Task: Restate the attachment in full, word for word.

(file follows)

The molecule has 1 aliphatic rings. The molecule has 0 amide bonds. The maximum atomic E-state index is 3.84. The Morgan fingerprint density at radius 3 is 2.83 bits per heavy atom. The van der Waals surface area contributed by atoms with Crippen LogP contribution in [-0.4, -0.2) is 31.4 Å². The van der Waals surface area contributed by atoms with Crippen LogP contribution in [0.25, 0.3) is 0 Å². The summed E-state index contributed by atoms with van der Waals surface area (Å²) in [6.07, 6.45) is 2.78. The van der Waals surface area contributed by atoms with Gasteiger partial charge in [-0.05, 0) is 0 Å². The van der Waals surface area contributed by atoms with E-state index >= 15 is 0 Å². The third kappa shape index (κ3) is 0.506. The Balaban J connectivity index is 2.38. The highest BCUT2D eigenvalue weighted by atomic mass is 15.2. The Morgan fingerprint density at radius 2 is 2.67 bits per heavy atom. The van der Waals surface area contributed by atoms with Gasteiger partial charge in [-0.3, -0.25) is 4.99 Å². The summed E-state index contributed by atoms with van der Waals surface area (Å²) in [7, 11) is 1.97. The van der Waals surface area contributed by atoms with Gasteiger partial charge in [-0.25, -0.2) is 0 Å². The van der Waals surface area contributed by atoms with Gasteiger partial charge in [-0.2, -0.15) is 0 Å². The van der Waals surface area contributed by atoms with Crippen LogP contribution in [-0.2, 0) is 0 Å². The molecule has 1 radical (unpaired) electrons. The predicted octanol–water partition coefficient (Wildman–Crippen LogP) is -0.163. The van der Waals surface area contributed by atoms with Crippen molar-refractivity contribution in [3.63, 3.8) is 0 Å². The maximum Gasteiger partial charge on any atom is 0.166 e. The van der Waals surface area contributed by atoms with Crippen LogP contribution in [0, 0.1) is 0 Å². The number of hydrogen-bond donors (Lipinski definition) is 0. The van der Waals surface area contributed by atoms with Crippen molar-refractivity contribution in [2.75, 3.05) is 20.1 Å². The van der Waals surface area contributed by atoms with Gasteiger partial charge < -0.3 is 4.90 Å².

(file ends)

The molecule has 1 aliphatic rings. The molecule has 0 amide bonds. The maximum atomic E-state index is 3.84. The Morgan fingerprint density at radius 3 is 2.83 bits per heavy atom. The van der Waals surface area contributed by atoms with Crippen LogP contribution in [-0.4, -0.2) is 31.4 Å². The van der Waals surface area contributed by atoms with Crippen LogP contribution in [0.25, 0.3) is 0 Å². The summed E-state index contributed by atoms with van der Waals surface area (Å²) in [6.07, 6.45) is 2.78. The van der Waals surface area contributed by atoms with Gasteiger partial charge in [-0.05, 0) is 0 Å². The van der Waals surface area contributed by atoms with E-state index >= 15 is 0 Å². The third kappa shape index (κ3) is 0.506. The Balaban J connectivity index is 2.38. The highest BCUT2D eigenvalue weighted by atomic mass is 15.2. The Morgan fingerprint density at radius 2 is 2.67 bits per heavy atom. The van der Waals surface area contributed by atoms with Gasteiger partial charge in [-0.3, -0.25) is 4.99 Å². The summed E-state index contributed by atoms with van der Waals surface area (Å²) in [7, 11) is 1.97. The van der Waals surface area contributed by atoms with Gasteiger partial charge in [-0.25, -0.2) is 0 Å². The van der Waals surface area contributed by atoms with Gasteiger partial charge in [-0.2, -0.15) is 0 Å². The van der Waals surface area contributed by atoms with Crippen LogP contribution in [-0.2, 0) is 0 Å². The molecule has 1 radical (unpaired) electrons. The predicted octanol–water partition coefficient (Wildman–Crippen LogP) is -0.163. The van der Waals surface area contributed by atoms with Crippen molar-refractivity contribution in [3.63, 3.8) is 0 Å². The maximum Gasteiger partial charge on any atom is 0.166 e. The van der Waals surface area contributed by atoms with Crippen LogP contribution in [0, 0.1) is 0 Å². The number of hydrogen-bond donors (Lipinski definition) is 0. The van der Waals surface area contributed by atoms with Crippen molar-refractivity contribution in [2.75, 3.05) is 20.1 Å². The van der Waals surface area contributed by atoms with Gasteiger partial charge < -0.3 is 4.90 Å².